This morning Seattle announced that the newest NHL franchise team would be called Seattle Kraken.
Many people don’t even know what a Kraken is, so I thought I would give you a brief history of the mythical creature.
The ‘Kraken’ is a a legendary cephalopod-like (of the octopus/squid family) enormous sea monster in Scandinavian folklore. According to the Norse sagas, the creature dwells off the coasts of Norway and Greenland, terrorizing nearby sailors.
Over the years authors have suggested that the legend may have originated from sightings of giant squid that can grow up to 40-50ft in length (13-15m). The sheer size and fearsome stories of sightings of the Kraken have made it a common ocean-dwelling monster across various fictional works. The monster has also been the focus of many superstitious sailors passing the North Atlantic, especially those from the Nordic countries. Throughout the centuries the Kraken has been a staple part of sailor superstitions and myths being heavily linked to their ability of telling a tall tale.
The word itself is taken from the modern Scandinavian languages, originating from the Old Norse word Kraki. In both Norwegian and Swedish Kraken is the definite form of Krake, a word used for designating an unhealthy animal or something twisted (associated with the English words crook and crank). In modern German the word Krake means octopus, but it can also refer to the legendary monster. Kraken is also an old Norwegian word for octopus and a euphemism for whales in Swedish, it was used when the original word became a taboo as it was believed it could summon the creatures.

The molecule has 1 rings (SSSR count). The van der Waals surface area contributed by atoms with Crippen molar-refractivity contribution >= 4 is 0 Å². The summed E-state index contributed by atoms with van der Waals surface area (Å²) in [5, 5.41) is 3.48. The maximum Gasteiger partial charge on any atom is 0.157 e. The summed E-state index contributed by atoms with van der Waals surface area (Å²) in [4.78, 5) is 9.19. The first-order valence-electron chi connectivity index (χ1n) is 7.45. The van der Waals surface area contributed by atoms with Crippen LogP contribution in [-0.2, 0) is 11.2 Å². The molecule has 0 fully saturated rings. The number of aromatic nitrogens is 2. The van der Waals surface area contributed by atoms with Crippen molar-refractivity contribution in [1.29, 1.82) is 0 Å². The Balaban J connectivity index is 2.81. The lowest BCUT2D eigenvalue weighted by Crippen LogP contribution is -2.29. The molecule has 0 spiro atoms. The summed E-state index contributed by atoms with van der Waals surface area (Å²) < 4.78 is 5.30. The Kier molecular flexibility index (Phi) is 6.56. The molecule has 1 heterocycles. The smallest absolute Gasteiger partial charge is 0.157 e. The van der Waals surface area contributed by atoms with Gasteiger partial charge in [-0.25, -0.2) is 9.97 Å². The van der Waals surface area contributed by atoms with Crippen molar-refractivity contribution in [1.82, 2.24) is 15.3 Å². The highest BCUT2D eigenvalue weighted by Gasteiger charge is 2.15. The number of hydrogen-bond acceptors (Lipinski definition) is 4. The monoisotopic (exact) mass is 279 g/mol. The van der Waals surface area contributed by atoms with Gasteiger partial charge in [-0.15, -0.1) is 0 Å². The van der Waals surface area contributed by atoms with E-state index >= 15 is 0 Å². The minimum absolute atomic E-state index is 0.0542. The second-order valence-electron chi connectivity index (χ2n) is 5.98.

But why would a western U.S. hockey team want to name themselves after such a creature? Well I’m sure it’s pretty simple, the word/name strikes fear amongst the Nordic people and in recent years the city of Seattle has started embracing it’s routes, which come from the Nordic countries. The naming of the team is just the next step in locals getting in touch with their ancestry. In 2018 the Nordic Museum was moved to Ballard as part of a $45m relocation and expansion, bringing a very contemporary look to the old country traditions.
The museum’s community engagement director, Erik Pihl, cited in a 2018 article for Seattle Mag that the U.S. Census figures showed nearly 600,000 people in the state of Washington claim Nordic heritage (meaning a family member came from one of the five Nordic countries – Denmark, Finland, Iceland, Norway and Sweden), with more than half of them identifying as Norwegian.
So whether the team decided on Kraken for the fear of the mythological creature, to honor their ancestors or a mixture of both, it will definitely be interesting to see hockey in Seattle and, more importantly, whether they can follow in the footsteps of the Vegas Golden Knights who made it all the way to Stanley Cup Final in their inaugural season (they lost in Game 7 to the Washington Capitals).
The Seattle Kraken will become the 32nd National Hockey League team come the 2021/22 season, playing in the Pacific Division with the Arizona Coyotes moving over to the Central Division.